An Solar Dynamics Observatory video (coming to us from NASA/Goddard of an M 6.5 solar flare. Not quite the strongest of flare classes but still pretty strong and had it been directed at Earth it certainly could have given us an aurora.
I doubt we will see any auroral activity from this event, however, a flare could re-occur from the area so one never knows for sure. Keep an eye to the sky, also these strong earthquakes can disrupt the geomagnetic field enough to cause an auroral event. Generally at my latitude these types are almost ghostlike.
One other noteworthy observation about this flare is it’s a mid-level flare. Generally when I see these mid-latitude sunspots and flares I know the peak of the solar cycle isn’t too far away.
The flare of 29 March from SDO. Click for larger. Image: SDO/NASA via SpaceRef
A pretty nice flare was emitted on 29 March 2014. The flare is an X-1 flare, think of the X class as the largest sized/intensity group of flares, other groups are named: M, C, B and A in decreasing size. The number adds a scale within the group. The X-1 is a smaller of the X group where an X-9 would be a monster flare. It would go something like this (in increasing size/intensity): M-7, M-8, M-9, X-1, X-2 and so on. Think of how earthquakes are scaled, it’s quite similar.
So this is a bigger flare, and by 02 April there should be a nice display of the Aurora at high latitudes (both poles) and possibly a sighting at mid-latitudes (where I am). Keep an eye to the sky if they are clear.
It is possible to have radio blackouts but not any the average person will notice. Ham radio operators might note a little degradation at HF frequencies.
The flare also caused some coronal dimming. The SDO captured a (really fast) video of the effect and Dean Pesnell posted it and a description at the SDO blog. Very cool!
A solar flare photographed in different wavelengths of light by the SDO. Image Credit: NASA/SDO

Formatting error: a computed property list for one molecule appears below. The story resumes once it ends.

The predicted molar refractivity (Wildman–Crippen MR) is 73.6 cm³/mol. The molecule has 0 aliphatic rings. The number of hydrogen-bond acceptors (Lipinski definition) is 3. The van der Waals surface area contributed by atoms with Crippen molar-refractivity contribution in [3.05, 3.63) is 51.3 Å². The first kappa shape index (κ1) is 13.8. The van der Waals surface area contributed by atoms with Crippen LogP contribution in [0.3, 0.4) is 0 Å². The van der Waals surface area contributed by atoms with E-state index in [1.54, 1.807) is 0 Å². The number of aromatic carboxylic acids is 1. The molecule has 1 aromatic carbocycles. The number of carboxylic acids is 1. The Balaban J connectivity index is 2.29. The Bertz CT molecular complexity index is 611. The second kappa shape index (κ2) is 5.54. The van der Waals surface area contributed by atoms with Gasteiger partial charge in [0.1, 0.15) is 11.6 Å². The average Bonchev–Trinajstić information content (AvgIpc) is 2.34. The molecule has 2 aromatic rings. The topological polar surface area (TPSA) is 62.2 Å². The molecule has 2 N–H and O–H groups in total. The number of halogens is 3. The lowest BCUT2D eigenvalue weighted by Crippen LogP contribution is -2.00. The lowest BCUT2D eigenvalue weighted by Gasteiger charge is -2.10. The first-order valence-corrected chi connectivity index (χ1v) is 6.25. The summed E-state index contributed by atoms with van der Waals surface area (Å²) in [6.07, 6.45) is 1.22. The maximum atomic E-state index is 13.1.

We had a bit of an aurora last night, it was nice to see. The Boulder K index was 6 for a while.
This was all thanks to an X-class flare which was imaged by the Solar Dynamics Observatory (SDO). The flare took place at 12:25 UTC (24 February, 19:25 EST).
The SDO took images in different wavelengths and you can see the result. Larger versions of the image can be found at this NASA page.
Watch the video!
And if you missed the aurora don’t worry more will happen, I saw this one by accident myself, thanks to the dog. LOL.
The Solar Dynamics Observatory was launched on February 11, 2010. We are approaching the time in the solar cycle where activity will be reaching its maximum.
Towering coils on the Sun. Credit: Solar Dynamics Observatory/NASA.
The Solar Dynamic Observatory gives us this view of loops of magnetic field lines from a few days ago.
There are videos available at the site (link below) all of which show about 36 hours of activity. Of the choices I liked this one the best on this computer.
Also a reminder (as if you really need one) Rosetta is scheduled to hear the alarm clock go off at 10:00 UTC tomorrow morning. Let’s hope the spacecraft wakes rested and ready to go.
The SDO caption:
A large active region sported tall coils of magnetic field lines that stretched many times the size of Earth above the Sun (Jan. 14-15, 2014). When viewed in extreme ultraviolet light, the field lines are revealed due to particles spinning along them. Some of the lines reach out and connect with another active region that has just rotated out of view. The close-up also shows darker, and therefore cooler plasma, just above the surface being tugged back and forth by magnetic forces.
Credit: Solar Dynamics Observatory/NASA.